Things that can improve your mood
made of water
of course i am emotional”
― Rupi Kaur, the sun and her flowers
We all feel down from time-to-time. It is a perfectly natural and normal part of being human to experience low mood sometimes. When we feel down our instinct is often to hide away from the world and isolate ourselves. Often when we feel down we are naturally driven to do things that actually just make our low mood worse. We may not feel like exercising, meeting people or going to our therapy session, when actually all of these things could make us feel much better.
Whilst we all feel down sometimes, if you notice that you are feeling low for several days, it is important to speak to a doctor or a mental health professional about how you are feeling. Someone will often receive a diagnosis of depression when they have experienced a persistent low mood for at least 2 weeks.
Alongside any support or treatment you are receiving from your doctor or mental health professional, here are some other things you can do to improve your mood:
- Gently push yourself to meet friends and family
When we feel low we tend to withdraw from people, things we love to do and the world. However, isolation and feeling lonely can actually cause low mood or make low mood worse. So when you are feeling down, it can help to gently push yourself to see people who you feel good around. Whilst you may experience a lot of resistance to meeting these people, once you have spent some time with them, you are likely to feel much better.
The National Institute of Clinical Excellence (NICE) recommends exercise as a first line treatment for mild depression. Movement has a powerful ability to shift how we feel and our mood. Now often when we feel low, going for a walk or to the gym is the last thing that we feel like doing. However, just gently encouraging ourselves to engage in any type of movement can make us feel so much better.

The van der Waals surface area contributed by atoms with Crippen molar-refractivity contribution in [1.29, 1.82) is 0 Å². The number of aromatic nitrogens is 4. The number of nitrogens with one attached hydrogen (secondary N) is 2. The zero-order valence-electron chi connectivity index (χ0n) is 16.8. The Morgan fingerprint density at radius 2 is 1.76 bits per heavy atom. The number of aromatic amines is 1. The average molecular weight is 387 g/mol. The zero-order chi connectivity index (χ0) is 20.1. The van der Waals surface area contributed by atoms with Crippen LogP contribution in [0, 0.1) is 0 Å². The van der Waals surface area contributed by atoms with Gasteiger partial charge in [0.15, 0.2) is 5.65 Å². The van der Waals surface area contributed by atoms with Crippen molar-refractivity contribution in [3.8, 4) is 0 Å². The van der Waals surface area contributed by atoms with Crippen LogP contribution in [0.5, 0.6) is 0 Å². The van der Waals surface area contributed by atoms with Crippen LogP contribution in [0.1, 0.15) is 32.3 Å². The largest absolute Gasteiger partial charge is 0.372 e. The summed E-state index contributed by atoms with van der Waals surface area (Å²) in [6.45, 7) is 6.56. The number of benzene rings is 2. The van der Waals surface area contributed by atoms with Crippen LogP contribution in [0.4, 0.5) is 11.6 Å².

- Spend time in nature.
Spending time in nature can boost our mental and emotional health. When we are feeling low, seeking out a park or on a beach or perhaps even buying some house plants to take care of, could make us feel better.
- Prioritise sleep.
Sleep deprivation can very negatively affect our mood. We all need to be getting between 7-9 hours of sleep every night. If we are getting any less than this it could contribute to low mood and negative thoughts. If you are finding that you aren't making much time for sleep and are feeling down, it can help to start to make sleep more of a priority. Some people who feel low might actually find themselves sleeping a lot whereas others who feel low may have difficulty sleeping. If you are struggling with sleep and feeling low, a form of therapy called CBT-I can help to improve your sleep quality.
- Reflect on your life as a whole.
Sometimes we feel low because something is off in our lives. It could be that we are slogging away at a job we hate, we are in a relationship that we know isn't right for us or we don't feel that we have strong friendships in our life. Often we feel down because there is something in our life that needs addressing or changing. It can be very scary to think about making big changes in your life but if you are feeling down it can help to reflect upon whether the life you have built so far is truly making you happy.
- Eat nourishing food (but in a balanced and flexible way).
The field of nutritional psychiatry shows that the food we eat can have a huge impact on our mental health. Eating an anti-inflammatory diet packed with lots of vegetables, fruits and other nourishing whole foods can really boost our mood. Being too obsessive over your diet can however be unhelpful and negatively affect your mental health. So it can help to not be too restrictive with your diet or ban any foods but instead to try and add nourishment and nutrition to your diet where you can.
If you have been feeling low and would like some support with your mood, reach out to us at email@example.com to book in a free consultation.
“you look at me and cry
i hold you and whisper
but everything can heal”
― Rupi Kaur, milk and honey